Table of Contents
2 The Concept ofthe Tragic Hero
2.1 Thomas Hardy's tragic heroes
2.1.1 Heroes' tragic flaw
2.1.2 The realisation of the hero's downfall
3.1 Jocelyn Pierston
3.1.1 Pierston's character and social standing
3.1.2 Pierston's tragic flaw
3.1.3 The extent of Pierston's downfall
3.1.4 External forces affecting Pierston
3.4 Pierston in ThePursuitOfTheWe l -Beloved
The aim of this paper is to analyse the character of Jocelyn Pierston as a tragic hero. The thesis focuses on two novels - ThePursuitoftheWell-Beloved and TheWell-Beloved and is divided into two main chapters, while the latter novel is preferred. The first half of the work is dedicated to the Aristotelian concept of the tragic hero, its usage and the conditions for a protagonist to be labeled as such. In addition, some of Thomas Hardy’s opinions on humanity, fate and nature will be shown and discussed with several sources, as well as his attitude towards tragic heroes. In the second half the main protagonist is thoroughly examined in both novels in order to find his tragic flaw and understand his character. By the analysis of various tragic effects depicted in the source texts the thesis tries to argue whether Pierston fulfills those conditions and is a tragic hero or whether he simply lacks the needed qualities.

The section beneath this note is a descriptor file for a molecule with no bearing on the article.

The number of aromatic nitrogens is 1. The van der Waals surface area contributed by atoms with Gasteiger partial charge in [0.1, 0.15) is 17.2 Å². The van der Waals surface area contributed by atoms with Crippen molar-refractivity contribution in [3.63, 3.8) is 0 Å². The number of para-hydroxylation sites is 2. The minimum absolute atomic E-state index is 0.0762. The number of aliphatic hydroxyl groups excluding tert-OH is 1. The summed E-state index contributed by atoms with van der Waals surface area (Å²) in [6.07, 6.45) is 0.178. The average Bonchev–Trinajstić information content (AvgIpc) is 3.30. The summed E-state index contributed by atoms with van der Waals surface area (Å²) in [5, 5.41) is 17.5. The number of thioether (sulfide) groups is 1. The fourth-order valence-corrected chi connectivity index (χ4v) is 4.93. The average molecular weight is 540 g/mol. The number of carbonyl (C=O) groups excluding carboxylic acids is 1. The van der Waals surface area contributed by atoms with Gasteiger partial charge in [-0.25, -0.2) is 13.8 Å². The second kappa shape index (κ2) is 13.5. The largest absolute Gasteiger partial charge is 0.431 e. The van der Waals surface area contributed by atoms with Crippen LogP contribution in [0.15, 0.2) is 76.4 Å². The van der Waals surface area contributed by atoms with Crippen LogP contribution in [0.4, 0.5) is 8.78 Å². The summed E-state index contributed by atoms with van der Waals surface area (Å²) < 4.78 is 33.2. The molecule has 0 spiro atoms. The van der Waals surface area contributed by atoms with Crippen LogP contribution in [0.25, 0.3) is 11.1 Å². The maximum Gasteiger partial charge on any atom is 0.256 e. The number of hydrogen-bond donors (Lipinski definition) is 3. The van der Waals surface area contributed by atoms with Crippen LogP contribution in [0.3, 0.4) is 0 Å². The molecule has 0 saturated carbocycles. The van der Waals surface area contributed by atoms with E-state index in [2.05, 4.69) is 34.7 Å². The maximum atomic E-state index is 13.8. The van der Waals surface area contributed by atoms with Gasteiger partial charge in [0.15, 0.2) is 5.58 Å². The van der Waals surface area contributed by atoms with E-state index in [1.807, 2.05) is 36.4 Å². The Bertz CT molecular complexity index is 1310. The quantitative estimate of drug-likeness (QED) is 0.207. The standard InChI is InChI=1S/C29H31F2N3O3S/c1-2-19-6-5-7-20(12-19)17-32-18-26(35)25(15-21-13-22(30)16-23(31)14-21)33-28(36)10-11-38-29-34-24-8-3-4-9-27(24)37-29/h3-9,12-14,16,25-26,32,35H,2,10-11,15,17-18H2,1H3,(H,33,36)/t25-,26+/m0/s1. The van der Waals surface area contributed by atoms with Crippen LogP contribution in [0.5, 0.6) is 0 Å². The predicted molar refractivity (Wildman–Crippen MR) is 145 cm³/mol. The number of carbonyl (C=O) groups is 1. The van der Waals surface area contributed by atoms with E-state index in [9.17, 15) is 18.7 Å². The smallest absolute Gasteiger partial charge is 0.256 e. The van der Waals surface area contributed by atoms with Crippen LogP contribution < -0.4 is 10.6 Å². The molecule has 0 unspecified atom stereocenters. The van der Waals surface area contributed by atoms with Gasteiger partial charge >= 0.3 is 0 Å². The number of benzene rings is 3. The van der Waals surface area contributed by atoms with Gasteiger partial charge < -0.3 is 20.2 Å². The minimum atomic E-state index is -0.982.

Thomas Hardy was an English novelist, poet and a short story writer living in the 19th and 20th century. His works are still discussed and are considered as cornerstones for many novelists or groups, such as John Cowper Powys or Philip Larkin from The Movement poets. He is famous for both his poetry and novels - his most recognised novels are probably Tessofthed'Urbervilles and FarfromtheMaddingCrowd. After the criticised, yet famous JudetheObscure he wrote his last, TheWellBeloved, in 1897. After that he stopped writing novels and focused on poetry. He was a part of the Naturalist movement and tried to depict everyday life, its harshness and social injustice. Naturalists were influenced with the thought that heredity of a person and social environment mould one's character and their work was often deemed as inappropriate forthe usageofsexuality1. Theyalso believed in Darwin's theory of evolution and, among other characteristics, many of their works were labeled as pessimistic. In agreement to his views, he was a critic of Victorian morality and social conditions, as is projected in his novels. In contrary to some writers, such as Charles Dickens, he preferred to centre his attention on rural areas. He set his novels in an imaginary area called "Wessex", which had a real basis in the south and southwest of England. According to Louise Collier Willcox's article ThomasHardy, which contains pieces of knowledge about Hardy’s life, "to read Tess here in America and to read it in Wessex [...] are not comparable experiences." (423).2